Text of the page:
Among food, upward prices pressure came from: fresh vegetables (+11.8 percent in December from +9.4 percent in November) and meat and poultry (+6.2 percent from +6.2 percent). Prices of pork also rose by 14.0 percent, following a 13.9 percent increase in the previous month. In contrast, downward pressure came from cost of: egg (-11.1 percent from -13.6 percent), fresh fruits (-6.9 percent from -7.2 percent) and liquid milk and dairy products (-0.5 percent from -0.7 percent).
For non-food categories, upward prices pressure came from: tobacco and liquor (+3.9 percent from +3.8 percent); clothing (+2.0 percent from +2.2 percent); household equipment and maintenance service (+0.8 percent from +0.8 percent); health care and personal (+2.5 percent from +2.6 percent); entertainment and educational products (+1.3 percent from +1.2 percent) and housing price (+0.8 percent from +0.7 percent). In contrast, prices declined for transport and communication (-1.3 percent from -1.4 percent).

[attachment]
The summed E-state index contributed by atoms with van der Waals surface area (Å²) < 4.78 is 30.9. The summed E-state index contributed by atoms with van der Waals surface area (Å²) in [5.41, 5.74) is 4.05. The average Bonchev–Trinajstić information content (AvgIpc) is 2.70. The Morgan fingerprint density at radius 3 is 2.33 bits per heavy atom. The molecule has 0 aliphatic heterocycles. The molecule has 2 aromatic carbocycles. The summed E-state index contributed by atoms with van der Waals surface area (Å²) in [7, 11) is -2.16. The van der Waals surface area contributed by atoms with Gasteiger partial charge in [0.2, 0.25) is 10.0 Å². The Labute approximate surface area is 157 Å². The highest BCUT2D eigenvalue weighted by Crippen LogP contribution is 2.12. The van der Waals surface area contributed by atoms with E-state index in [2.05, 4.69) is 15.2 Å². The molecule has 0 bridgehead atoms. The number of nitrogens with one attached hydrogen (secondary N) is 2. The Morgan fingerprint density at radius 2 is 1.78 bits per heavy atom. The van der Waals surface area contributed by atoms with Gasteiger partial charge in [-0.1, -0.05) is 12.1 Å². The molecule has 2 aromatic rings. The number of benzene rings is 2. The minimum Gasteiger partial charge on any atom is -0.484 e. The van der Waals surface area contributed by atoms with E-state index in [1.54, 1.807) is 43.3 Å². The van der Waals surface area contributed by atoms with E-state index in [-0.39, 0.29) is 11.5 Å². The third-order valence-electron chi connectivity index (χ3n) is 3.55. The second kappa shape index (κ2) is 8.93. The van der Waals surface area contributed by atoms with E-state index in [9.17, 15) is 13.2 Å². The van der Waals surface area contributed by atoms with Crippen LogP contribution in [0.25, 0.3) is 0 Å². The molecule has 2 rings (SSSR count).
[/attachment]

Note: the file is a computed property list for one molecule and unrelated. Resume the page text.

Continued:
On a monthly basis, consumer prices rose 0.5 percent, after remaining unchanged in November. It is the highest figure since August.
For full year of 2015, consumer prices rose 1.4 percent, well within the government's target of keeping inflation below 3.0 percent for the year. In 2014, it increased by 2.0 percent
The producer price index fell by 5.9 percent in December from a year earlier, staying on the same level for the five months in a row. The figure is the deepest drop since September 2009.